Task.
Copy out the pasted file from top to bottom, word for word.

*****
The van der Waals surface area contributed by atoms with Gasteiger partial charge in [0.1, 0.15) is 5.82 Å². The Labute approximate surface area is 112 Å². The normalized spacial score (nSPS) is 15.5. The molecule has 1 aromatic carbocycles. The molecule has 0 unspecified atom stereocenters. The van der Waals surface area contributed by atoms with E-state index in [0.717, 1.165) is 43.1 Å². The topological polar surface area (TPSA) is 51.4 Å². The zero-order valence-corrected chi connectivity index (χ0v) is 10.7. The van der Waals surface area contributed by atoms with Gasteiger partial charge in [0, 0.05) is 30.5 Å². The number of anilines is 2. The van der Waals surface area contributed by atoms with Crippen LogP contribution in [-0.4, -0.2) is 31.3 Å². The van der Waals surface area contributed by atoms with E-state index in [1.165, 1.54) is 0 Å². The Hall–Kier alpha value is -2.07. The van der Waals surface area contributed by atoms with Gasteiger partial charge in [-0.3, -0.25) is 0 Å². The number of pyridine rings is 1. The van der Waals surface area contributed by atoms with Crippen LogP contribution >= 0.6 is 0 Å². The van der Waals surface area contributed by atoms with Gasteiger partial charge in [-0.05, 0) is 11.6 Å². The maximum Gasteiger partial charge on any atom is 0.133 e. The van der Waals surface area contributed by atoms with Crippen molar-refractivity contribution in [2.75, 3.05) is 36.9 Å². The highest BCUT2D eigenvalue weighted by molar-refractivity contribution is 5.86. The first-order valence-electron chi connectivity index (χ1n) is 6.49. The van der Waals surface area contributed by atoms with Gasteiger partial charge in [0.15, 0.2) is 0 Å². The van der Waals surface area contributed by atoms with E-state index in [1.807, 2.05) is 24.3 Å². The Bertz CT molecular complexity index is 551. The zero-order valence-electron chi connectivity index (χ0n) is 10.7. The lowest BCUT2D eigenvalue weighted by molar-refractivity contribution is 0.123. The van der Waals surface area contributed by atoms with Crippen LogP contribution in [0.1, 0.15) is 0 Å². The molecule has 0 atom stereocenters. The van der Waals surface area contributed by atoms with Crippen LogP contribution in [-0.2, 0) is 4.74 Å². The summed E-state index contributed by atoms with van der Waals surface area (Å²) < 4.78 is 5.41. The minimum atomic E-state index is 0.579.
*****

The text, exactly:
The van der Waals surface area contributed by atoms with Gasteiger partial charge in [0.1, 0.15) is 5.82 Å². The Labute approximate surface area is 112 Å². The normalized spacial score (nSPS) is 15.5. The molecule has 1 aromatic carbocycles. The molecule has 0 unspecified atom stereocenters. The van der Waals surface area contributed by atoms with E-state index in [0.717, 1.165) is 43.1 Å². The topological polar surface area (TPSA) is 51.4 Å². The zero-order valence-corrected chi connectivity index (χ0v) is 10.7. The van der Waals surface area contributed by atoms with Gasteiger partial charge in [0, 0.05) is 30.5 Å². The number of anilines is 2. The van der Waals surface area contributed by atoms with Crippen LogP contribution in [-0.4, -0.2) is 31.3 Å². The van der Waals surface area contributed by atoms with E-state index in [1.165, 1.54) is 0 Å². The Hall–Kier alpha value is -2.07. The van der Waals surface area contributed by atoms with Gasteiger partial charge in [-0.3, -0.25) is 0 Å². The number of pyridine rings is 1. The van der Waals surface area contributed by atoms with Crippen LogP contribution >= 0.6 is 0 Å². The van der Waals surface area contributed by atoms with Gasteiger partial charge in [-0.05, 0) is 11.6 Å². The maximum Gasteiger partial charge on any atom is 0.133 e. The van der Waals surface area contributed by atoms with Crippen molar-refractivity contribution in [2.75, 3.05) is 36.9 Å². The highest BCUT2D eigenvalue weighted by molar-refractivity contribution is 5.86. The first-order valence-electron chi connectivity index (χ1n) is 6.49. The van der Waals surface area contributed by atoms with Gasteiger partial charge in [0.15, 0.2) is 0 Å². The van der Waals surface area contributed by atoms with E-state index in [1.807, 2.05) is 24.3 Å². The Bertz CT molecular complexity index is 551. The zero-order valence-electron chi connectivity index (χ0n) is 10.7. The lowest BCUT2D eigenvalue weighted by molar-refractivity contribution is 0.123. The van der Waals surface area contributed by atoms with Crippen LogP contribution in [0.1, 0.15) is 0 Å². The molecule has 0 atom stereocenters. The van der Waals surface area contributed by atoms with Crippen LogP contribution in [-0.2, 0) is 4.74 Å². The summed E-state index contributed by atoms with van der Waals surface area (Å²) < 4.78 is 5.41. The minimum atomic E-state index is 0.579.